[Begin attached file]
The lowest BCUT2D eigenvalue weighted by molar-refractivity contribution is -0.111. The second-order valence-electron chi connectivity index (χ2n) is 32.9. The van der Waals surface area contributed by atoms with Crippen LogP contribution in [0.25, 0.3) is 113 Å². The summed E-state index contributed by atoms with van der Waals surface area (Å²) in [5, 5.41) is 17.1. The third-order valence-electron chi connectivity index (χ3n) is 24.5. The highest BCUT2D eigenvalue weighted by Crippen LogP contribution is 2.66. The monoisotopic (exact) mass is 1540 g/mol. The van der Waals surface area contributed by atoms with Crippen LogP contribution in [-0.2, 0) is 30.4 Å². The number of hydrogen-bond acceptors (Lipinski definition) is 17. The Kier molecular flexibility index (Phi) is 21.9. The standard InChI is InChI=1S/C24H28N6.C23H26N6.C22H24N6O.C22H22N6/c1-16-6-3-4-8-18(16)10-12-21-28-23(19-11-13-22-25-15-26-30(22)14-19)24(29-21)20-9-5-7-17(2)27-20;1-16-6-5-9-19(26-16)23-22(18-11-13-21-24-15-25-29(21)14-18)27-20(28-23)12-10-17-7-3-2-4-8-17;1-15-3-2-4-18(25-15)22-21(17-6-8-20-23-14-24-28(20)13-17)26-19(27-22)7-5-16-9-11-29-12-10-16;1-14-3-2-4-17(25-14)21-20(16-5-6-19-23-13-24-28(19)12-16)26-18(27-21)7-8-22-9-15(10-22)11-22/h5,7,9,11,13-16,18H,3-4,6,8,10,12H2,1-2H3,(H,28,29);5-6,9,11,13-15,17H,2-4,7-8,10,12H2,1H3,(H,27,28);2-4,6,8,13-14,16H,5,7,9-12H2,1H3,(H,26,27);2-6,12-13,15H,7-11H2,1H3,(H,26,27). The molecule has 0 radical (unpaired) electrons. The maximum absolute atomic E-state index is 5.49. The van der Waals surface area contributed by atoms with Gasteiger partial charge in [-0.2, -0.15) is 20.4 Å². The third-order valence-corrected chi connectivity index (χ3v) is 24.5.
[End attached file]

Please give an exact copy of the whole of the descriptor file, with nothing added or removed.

The lowest BCUT2D eigenvalue weighted by molar-refractivity contribution is -0.111. The second-order valence-electron chi connectivity index (χ2n) is 32.9. The van der Waals surface area contributed by atoms with Crippen LogP contribution in [0.25, 0.3) is 113 Å². The summed E-state index contributed by atoms with van der Waals surface area (Å²) in [5, 5.41) is 17.1. The third-order valence-electron chi connectivity index (χ3n) is 24.5. The highest BCUT2D eigenvalue weighted by Crippen LogP contribution is 2.66. The monoisotopic (exact) mass is 1540 g/mol. The van der Waals surface area contributed by atoms with Crippen LogP contribution in [-0.2, 0) is 30.4 Å². The number of hydrogen-bond acceptors (Lipinski definition) is 17. The Kier molecular flexibility index (Phi) is 21.9. The standard InChI is InChI=1S/C24H28N6.C23H26N6.C22H24N6O.C22H22N6/c1-16-6-3-4-8-18(16)10-12-21-28-23(19-11-13-22-25-15-26-30(22)14-19)24(29-21)20-9-5-7-17(2)27-20;1-16-6-5-9-19(26-16)23-22(18-11-13-21-24-15-25-29(21)14-18)27-20(28-23)12-10-17-7-3-2-4-8-17;1-15-3-2-4-18(25-15)22-21(17-6-8-20-23-14-24-28(20)13-17)26-19(27-22)7-5-16-9-11-29-12-10-16;1-14-3-2-4-17(25-14)21-20(16-5-6-19-23-13-24-28(19)12-16)26-18(27-21)7-8-22-9-15(10-22)11-22/h5,7,9,11,13-16,18H,3-4,6,8,10,12H2,1-2H3,(H,28,29);5-6,9,11,13-15,17H,2-4,7-8,10,12H2,1H3,(H,27,28);2-4,6,8,13-14,16H,5,7,9-12H2,1H3,(H,26,27);2-6,12-13,15H,7-11H2,1H3,(H,26,27). The molecule has 0 radical (unpaired) electrons. The maximum absolute atomic E-state index is 5.49. The van der Waals surface area contributed by atoms with Gasteiger partial charge in [-0.2, -0.15) is 20.4 Å². The third-order valence-corrected chi connectivity index (χ3v) is 24.5.